The professional mining engineer has a number of different duties. He must: produce engineering designs, meet the production requirements set by the mining operation he works for, ensure efficient cooperation between the different departments in a mine, and he is responsible for mine planning. Also, and very importantly, he is responsible for meeting high safety standards and ensuring that his mine is as injury and fatality free as possible. However, it is unfortunately the case that accidents do occur in mines, (...) and that miners are sometimes injured or even killed. Such tragedies raise questions about whether the mining engineer bears some responsibility for the injuries or deaths. In this paper, we argue that the engineer does bear responsibility, but that depending on the circumstances surrounding any particular accident, ascriptions of moral responsibility do not always mean that the engineer is morally blameworthy. We conclude that professional accountability and moral responsibility require that the mining engineer take practical steps to ensure that high safety standards are upheld, and that, when accidents occur, steps are taken to identify the causes so that similar tragedies can be avoided in the future. (shrink)
Multifunctional agricultural systems seek to expand upon production-based benefits to enhance family wellbeing and animal health, reduce inputs, and improve environmental services such as biodiversity and water quality. However, in many countries a landscape-level conversion is uneven at best and stalled at worst. This is particularly true across the eastern rural landscape in the United States. We explore the role of social networks as drivers of system transformation within dairy production in the eastern United States, specifically rotational grazing as an (...) alternative management option. We hypothesize the importance of weak ties within farmer social networks as drivers of change. In Wisconsin, Pennsylvania, and New York, we conducted 53 interviews with confinement, low-intensity, and rotational grazing dairy producers as well as 35 interviews with associated network actors. Though confinement and grazier networks had similar proportions of strong and weak ties, confinement producers had more market-based weak ties, while graziers had more weak-ties to government agencies and other graziers in the region. These agency weak ties supported rotational graziers through information exchange and cost sharing, both crucial to farmers’ transitions from confinement-based production to grazing systems. While weak ties were integral to initial innovation, farmers did not maintain these relationships beyond their transition to grazing. Of equal importance, grazier weak-tie networks did not include environmental organizations, suggesting unrealized potential for more diverse networks based on environmental services. By understanding the drivers, we can identify barriers to expanding weak tie networks and emergent properties in order to create institutions and policies necessary for change. (shrink)
Truth, the pragmatist claims, is something we make, not something which corresponds to reality. If this view of truth is accepted, Rorty notes, two problems arise: the pragmatist will have little to say to those who abuse others, because he or she will not be able to point to some universal standards that the abusers are vio lating ; and the torturers may be able to quote pragmatic principles in their own defence. Rorty argues that the pragmatist can reduce cruelty (...) by splitting himself or herself into public and private parts. I examine this problem and Rorty's solution. I argue that his solution fails for two reasons: first, keeping our public and private selves apart is unlikely to reduce cruelty; and, second, he cannot maintain the public/private split. Consequently, Rorty is unable to deal with the anti-pragmatic criticism that his theory of truth could lead to an increase in cruelty. Key Words: democracy liberalism political theory pragmatism Richard Rorty. (shrink)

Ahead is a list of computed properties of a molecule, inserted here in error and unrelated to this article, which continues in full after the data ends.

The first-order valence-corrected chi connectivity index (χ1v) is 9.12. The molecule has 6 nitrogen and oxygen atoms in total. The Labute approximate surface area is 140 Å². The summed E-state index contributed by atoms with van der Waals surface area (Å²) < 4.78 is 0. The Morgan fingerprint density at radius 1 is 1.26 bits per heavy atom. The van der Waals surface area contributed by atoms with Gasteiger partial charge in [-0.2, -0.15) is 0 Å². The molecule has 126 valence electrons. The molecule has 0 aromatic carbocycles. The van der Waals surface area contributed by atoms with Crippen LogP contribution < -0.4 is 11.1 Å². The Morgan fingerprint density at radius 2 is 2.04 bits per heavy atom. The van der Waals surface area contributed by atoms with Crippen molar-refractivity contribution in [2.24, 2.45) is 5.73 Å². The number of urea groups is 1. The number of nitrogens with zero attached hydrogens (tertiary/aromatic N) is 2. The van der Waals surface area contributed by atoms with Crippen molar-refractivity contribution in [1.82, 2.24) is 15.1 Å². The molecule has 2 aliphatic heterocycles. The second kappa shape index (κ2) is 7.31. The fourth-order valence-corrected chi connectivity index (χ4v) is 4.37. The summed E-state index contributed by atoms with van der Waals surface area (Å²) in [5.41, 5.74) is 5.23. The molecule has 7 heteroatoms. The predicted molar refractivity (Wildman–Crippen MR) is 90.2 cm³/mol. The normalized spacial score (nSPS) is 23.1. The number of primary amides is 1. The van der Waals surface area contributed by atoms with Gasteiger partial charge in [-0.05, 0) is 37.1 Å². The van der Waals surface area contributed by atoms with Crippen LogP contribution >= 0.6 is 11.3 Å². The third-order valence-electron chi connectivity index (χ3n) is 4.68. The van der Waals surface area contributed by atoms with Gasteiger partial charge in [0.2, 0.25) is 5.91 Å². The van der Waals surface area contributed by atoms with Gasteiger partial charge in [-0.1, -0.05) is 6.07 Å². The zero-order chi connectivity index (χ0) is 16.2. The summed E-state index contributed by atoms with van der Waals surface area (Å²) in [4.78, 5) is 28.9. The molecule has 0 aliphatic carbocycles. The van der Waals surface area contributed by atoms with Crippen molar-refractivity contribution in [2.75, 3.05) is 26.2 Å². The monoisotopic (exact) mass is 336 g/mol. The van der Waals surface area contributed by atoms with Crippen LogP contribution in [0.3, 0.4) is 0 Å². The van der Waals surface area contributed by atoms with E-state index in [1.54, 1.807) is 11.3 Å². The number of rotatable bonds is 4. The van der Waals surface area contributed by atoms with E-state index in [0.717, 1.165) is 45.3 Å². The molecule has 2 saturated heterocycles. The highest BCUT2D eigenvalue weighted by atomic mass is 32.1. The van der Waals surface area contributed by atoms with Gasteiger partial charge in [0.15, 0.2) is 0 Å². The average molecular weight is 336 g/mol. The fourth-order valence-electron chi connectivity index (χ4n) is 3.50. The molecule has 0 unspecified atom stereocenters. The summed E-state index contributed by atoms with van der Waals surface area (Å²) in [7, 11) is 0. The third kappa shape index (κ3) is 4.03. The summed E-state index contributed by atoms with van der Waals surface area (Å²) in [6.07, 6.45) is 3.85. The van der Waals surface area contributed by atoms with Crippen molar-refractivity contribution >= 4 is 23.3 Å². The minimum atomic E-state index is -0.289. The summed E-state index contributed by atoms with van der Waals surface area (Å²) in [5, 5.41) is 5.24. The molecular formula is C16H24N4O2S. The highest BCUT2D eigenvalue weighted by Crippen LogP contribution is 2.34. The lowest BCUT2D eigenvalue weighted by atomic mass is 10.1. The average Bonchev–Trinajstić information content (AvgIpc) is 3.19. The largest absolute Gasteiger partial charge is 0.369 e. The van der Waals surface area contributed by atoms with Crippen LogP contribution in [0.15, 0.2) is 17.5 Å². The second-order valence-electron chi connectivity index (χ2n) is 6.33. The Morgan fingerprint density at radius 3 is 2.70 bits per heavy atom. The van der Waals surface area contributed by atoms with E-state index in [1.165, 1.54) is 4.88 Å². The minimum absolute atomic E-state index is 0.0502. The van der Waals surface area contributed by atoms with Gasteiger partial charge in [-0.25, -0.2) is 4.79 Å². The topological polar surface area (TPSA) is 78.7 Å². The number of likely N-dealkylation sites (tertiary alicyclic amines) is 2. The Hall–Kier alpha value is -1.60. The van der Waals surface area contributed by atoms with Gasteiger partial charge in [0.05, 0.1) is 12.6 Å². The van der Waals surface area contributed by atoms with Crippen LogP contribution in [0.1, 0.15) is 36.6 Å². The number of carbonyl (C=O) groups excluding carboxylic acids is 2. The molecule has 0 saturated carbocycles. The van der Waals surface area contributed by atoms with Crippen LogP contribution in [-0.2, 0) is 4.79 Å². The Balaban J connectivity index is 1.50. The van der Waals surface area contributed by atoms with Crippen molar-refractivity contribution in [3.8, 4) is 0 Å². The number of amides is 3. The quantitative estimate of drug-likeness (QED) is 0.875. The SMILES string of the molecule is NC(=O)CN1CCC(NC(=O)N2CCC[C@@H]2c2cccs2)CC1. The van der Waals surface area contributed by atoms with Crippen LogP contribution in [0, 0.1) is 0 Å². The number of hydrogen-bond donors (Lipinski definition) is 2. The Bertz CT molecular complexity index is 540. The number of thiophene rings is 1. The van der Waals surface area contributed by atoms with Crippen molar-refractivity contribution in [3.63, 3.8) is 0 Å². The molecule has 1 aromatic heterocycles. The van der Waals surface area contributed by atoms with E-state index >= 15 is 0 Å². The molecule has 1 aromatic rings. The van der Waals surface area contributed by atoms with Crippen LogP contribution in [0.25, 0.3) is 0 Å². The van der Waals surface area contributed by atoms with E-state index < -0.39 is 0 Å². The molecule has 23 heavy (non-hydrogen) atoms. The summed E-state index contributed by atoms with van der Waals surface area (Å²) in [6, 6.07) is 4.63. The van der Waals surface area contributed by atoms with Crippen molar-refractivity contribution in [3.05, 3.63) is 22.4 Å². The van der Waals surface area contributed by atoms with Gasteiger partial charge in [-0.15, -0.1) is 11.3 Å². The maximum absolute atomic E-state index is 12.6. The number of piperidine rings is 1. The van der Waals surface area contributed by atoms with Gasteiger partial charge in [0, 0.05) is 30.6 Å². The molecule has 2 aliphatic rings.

We will show that there is a strong form of emergence in cell biology. Beginning with C.D. Broad's classic discussion of emergence, we distinguish two conditions sufficient for emergence. Emergence in biology must be compatible with the thought that all explanations of systemic properties are mechanistic explanations and with their sufficiency. Explanations of systemic properties are always in terms of the properties of the parts within the system. Nonetheless, systemic properties can still be emergent. If the properties of the components (...) within the system cannot be predicted, even in principle, from the behavior of the system's parts within simpler wholes then there also will be systemic properties which cannot be predicted, even in principle, on basis of the behavior of these parts. We show in an explicit case study drawn from molecular cell physiology that biochemical networks display this kind of emergence, even though they deploy only mechanistic explanations. This illustrates emergence and its place in nature. (shrink)
In moral case deliberation (MCD), healthcare professionals meet to reflect upon their moral questions supported by a structured conversation method and non-directive conversation facilitator. An increasing number of Dutch healthcare institutions work with MCD to (1) deal with moral questions, (2) improve reflection skills, interdisciplinary cooperation and decision-making, and (3) develop policy. Despite positive evaluations of MCD, organization and implementation of MCD appears difficult, depending on individuals or external experts. Studies on MCD implementation processes have not yet been published. The (...) aim of this study is to describe MCD implementation processes from the perspective of nurses who co-organize MCD meetings, so called ‘ local coordinators ’. Various qualitative methods were used within the framework of a responsive evaluation research design. The results demonstrate that local coordinators work hard on the pragmatic implementation of MCD. They do not emphasize the ethical and normative underpinnings of MCD, but create organizational conditions to foster a learning process, engagement and continuity. Local coordinators indicate MCD needs firm back-up from management regulations. These pragmatic action-oriented implementation strategies are as important as ideological reasons for MCD implementation. Advocates of clinical ethics support should pro-actively facilitate these strategies for both practical and ethical reasons. (shrink)